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Cerevo LiveShell Review

Posted by geeknews at 10:31 PM on May 6, 2012

Over the past 3 days I have been using the Cerevo LiveShell in real world scenarios testing reliability  and how the unit performs in bandwidth challenged connections. For the purpose of the review I utilized at Cannon Vixia HF G10 camera, and a Lower end Sony Camera all using HDMI as the video source.  I used a Verizon Mifi in both LTE/3G modes, wired ethernet and cable based Wifi in the tests. In all use cases I streamed in the highest resolution the device was capable of 724×528.

When I had sufficient bandwidth the Cerevo LiveShell performed well, the highest stream rate that I observed was just north of 800kbps and 30 frames per second. In the video below the unit was streaming at 650kbps between 24 and 29 frames per second. I opted to use the mic on the camera which in a professional situation will not work.  I will be using this device in a situations which will require the audio input wired to a high quality master audio source that I can monitor and have volume control over.

Controlling the device/stream via their mobile phone interface was easy and intuitive, their software was smart enough to know when I was controlling with my phone or using the website interface. In this trial I was using a standard ustream account, luckily the software allows for configuration to your own Flash Media Server but it is not as interactive. The integration with ustream.tv is pretty compelling as you can adjust the stream as needed based on your bandwidth availability. The team at Cerevo have worked hard to make sure you can manipulate stream settings and a variety of other settings.

One very cool feature is how they help you enter wifi data I was able to update the devices ssid using my cell phone . You enter the ssid and password on their website, and then you hook a provided audio cable between your cell phone or computer and the mic-in port on the LiveShell and then literally sync the new wireless connection data to the device they send audio tones to program the LiveShell.

Anytime you are bandwidth challenged streaming is going to be an issue and you have two choices lower the resolution and lower the frame rate. The same is the case with this device. If a crew where going to rely on this unit to stream a major event where they did not have a ethernet connection, they would need to spend some time testing to determine what is the best configuration.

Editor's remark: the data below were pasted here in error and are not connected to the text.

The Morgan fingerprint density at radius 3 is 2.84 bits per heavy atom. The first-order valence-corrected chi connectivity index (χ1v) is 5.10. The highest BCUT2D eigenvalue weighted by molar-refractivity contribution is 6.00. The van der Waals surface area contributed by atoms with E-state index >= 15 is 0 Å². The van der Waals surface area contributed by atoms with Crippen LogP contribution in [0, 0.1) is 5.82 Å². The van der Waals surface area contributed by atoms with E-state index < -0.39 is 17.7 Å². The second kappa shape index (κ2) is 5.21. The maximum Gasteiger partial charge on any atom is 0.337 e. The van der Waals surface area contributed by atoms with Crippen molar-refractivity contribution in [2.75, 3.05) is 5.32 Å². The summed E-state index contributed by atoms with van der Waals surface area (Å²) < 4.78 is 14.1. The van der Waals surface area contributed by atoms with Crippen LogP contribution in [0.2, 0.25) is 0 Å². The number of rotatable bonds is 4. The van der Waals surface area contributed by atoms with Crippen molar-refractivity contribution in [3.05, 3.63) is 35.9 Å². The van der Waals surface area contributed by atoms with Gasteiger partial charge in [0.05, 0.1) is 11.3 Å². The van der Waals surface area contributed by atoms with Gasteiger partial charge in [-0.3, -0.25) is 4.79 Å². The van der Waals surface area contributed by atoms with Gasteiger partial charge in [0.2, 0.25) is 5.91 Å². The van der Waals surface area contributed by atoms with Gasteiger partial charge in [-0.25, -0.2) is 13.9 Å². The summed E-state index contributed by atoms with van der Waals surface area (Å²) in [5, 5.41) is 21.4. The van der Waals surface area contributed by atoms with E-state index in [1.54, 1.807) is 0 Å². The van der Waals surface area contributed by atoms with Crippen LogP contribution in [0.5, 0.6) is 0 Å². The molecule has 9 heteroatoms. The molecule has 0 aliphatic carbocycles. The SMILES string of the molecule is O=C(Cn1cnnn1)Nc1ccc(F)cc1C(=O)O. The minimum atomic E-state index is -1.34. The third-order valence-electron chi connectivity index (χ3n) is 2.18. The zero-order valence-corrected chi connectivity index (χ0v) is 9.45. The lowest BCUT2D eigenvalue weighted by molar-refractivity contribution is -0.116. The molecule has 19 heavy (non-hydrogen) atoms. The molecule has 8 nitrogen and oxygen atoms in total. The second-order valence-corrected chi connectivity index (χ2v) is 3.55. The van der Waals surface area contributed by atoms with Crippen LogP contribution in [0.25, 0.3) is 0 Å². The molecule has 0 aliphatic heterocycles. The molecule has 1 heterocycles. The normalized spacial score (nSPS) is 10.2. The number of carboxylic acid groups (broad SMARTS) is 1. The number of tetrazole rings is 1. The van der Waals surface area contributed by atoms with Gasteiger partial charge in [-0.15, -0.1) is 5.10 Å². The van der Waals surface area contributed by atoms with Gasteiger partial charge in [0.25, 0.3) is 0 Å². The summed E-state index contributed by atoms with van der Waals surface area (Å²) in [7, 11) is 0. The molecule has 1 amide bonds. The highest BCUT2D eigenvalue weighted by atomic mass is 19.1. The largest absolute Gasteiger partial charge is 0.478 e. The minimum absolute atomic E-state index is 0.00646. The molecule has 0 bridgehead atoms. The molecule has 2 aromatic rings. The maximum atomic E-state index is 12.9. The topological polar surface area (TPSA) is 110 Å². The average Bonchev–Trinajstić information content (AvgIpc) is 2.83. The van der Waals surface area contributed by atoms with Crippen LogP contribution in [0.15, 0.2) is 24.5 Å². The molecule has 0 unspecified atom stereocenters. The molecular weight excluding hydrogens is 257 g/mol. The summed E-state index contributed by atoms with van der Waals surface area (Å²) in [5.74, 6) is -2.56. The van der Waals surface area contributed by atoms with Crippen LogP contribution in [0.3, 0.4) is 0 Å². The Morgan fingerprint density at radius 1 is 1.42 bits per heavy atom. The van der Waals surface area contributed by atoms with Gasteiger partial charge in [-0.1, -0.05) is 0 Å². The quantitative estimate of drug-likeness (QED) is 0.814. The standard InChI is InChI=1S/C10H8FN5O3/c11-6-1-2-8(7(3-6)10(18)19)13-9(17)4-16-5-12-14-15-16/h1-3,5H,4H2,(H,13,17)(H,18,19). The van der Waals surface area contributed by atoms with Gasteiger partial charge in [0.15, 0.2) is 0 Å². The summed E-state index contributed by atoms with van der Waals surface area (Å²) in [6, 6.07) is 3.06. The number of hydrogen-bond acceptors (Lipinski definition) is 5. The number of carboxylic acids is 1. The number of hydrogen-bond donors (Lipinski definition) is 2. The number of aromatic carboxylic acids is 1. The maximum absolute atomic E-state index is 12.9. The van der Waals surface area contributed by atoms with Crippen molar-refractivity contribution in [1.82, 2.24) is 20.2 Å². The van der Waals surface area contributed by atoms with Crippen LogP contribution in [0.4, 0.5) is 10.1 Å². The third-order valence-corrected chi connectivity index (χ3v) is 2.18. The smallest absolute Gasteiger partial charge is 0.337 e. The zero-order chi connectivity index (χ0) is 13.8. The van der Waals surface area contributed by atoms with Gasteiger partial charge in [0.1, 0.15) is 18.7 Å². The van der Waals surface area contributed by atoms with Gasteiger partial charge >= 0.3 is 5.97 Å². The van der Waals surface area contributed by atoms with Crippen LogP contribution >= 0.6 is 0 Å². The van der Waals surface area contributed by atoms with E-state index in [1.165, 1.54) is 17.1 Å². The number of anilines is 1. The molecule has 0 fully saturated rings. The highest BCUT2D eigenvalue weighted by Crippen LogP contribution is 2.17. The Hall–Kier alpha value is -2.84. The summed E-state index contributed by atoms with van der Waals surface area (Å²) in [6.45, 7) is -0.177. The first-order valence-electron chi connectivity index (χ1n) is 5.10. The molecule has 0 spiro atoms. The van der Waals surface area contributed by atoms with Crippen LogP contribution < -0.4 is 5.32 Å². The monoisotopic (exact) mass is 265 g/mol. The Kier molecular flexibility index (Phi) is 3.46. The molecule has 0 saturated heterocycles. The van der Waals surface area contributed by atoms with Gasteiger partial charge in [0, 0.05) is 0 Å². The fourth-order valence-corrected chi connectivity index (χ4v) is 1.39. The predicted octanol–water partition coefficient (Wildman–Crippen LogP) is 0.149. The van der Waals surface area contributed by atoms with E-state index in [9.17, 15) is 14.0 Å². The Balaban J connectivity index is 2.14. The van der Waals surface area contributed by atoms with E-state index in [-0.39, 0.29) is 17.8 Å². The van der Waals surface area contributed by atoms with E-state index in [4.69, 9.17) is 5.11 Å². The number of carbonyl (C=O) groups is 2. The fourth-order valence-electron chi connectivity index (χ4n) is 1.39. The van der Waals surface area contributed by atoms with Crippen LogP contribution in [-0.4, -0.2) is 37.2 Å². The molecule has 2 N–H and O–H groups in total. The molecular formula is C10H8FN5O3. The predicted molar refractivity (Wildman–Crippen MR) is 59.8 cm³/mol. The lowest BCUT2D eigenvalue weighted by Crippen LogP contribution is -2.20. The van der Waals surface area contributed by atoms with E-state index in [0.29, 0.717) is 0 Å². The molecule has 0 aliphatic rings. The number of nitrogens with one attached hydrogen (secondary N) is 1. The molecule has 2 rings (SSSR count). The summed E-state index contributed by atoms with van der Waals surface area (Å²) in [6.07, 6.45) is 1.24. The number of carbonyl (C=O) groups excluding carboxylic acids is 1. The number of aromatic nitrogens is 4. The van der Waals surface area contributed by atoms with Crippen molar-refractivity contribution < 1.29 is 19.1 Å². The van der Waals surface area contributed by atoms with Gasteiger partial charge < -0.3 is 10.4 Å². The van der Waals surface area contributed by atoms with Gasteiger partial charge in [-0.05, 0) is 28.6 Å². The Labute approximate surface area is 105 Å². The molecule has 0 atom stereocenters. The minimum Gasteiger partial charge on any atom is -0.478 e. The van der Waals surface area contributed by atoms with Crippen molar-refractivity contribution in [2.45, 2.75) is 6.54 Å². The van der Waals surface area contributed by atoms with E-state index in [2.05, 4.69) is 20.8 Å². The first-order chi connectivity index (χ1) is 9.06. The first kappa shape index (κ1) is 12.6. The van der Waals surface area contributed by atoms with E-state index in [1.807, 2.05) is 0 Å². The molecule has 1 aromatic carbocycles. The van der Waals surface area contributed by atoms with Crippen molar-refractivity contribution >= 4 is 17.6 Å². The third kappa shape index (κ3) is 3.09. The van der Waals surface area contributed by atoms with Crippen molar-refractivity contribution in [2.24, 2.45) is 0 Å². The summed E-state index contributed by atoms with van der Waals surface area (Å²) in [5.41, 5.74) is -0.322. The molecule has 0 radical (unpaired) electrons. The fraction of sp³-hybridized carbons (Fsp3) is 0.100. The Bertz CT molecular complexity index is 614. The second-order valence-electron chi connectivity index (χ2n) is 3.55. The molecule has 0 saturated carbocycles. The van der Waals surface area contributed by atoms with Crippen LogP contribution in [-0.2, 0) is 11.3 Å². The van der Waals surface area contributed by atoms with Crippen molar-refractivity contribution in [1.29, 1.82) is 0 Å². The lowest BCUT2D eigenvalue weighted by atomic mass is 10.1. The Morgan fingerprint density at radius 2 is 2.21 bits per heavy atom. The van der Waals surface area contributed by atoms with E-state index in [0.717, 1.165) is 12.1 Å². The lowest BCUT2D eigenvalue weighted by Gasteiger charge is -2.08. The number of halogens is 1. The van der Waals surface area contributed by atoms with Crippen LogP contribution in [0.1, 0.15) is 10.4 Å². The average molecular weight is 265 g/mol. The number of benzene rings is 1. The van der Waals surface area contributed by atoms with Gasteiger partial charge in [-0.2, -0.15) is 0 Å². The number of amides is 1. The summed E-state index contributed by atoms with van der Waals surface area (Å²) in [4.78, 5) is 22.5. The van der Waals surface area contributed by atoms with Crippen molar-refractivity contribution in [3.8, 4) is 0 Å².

For those that have a dedicated connection connecting the unit to the wired ethernet is the best solution. As to battery life for the LiveShell in my test I used three energizer AA batteries and got 1.5 hours of live streaming out of them. The manufacture makes some battery recommendations, my plan is to get some 5vdc battery packs to get extended stream time. They claim using the recommended rechargeable batteries that they can get three hours of live streaming out of 3 AA batteries.

I see a number of usage cases primarily streaming remote events, or using it part as a mobile studio where you want to reduce your pack-out and not carry an extra streaming computer. The use cases are unlimited and for the purchase price of $300.00 I will get my moneys worth.

The only thing I worry about, is if the Cerevo website/service gets discontinued you will have to manually configure this device by hand and that could end up being more trouble than it’s worth. Check out a stream done from my backyard using only a Mifi, LiveShell and my Cannon Camera. Apologize for audio quality we where using the camera mic and its pretty noisy.

 

2 Comments

  1. From John Hanlon at 10:53 pm on May 7, 2012

    Any thoughts on how this compares to the Livestream Broadcaster box?

  2. From geeknews at 1:13 am on May 8, 2012

    When I get the Livestream Broadcaster in my hands I will let you know. I will say this, I can use this with any service without restriction.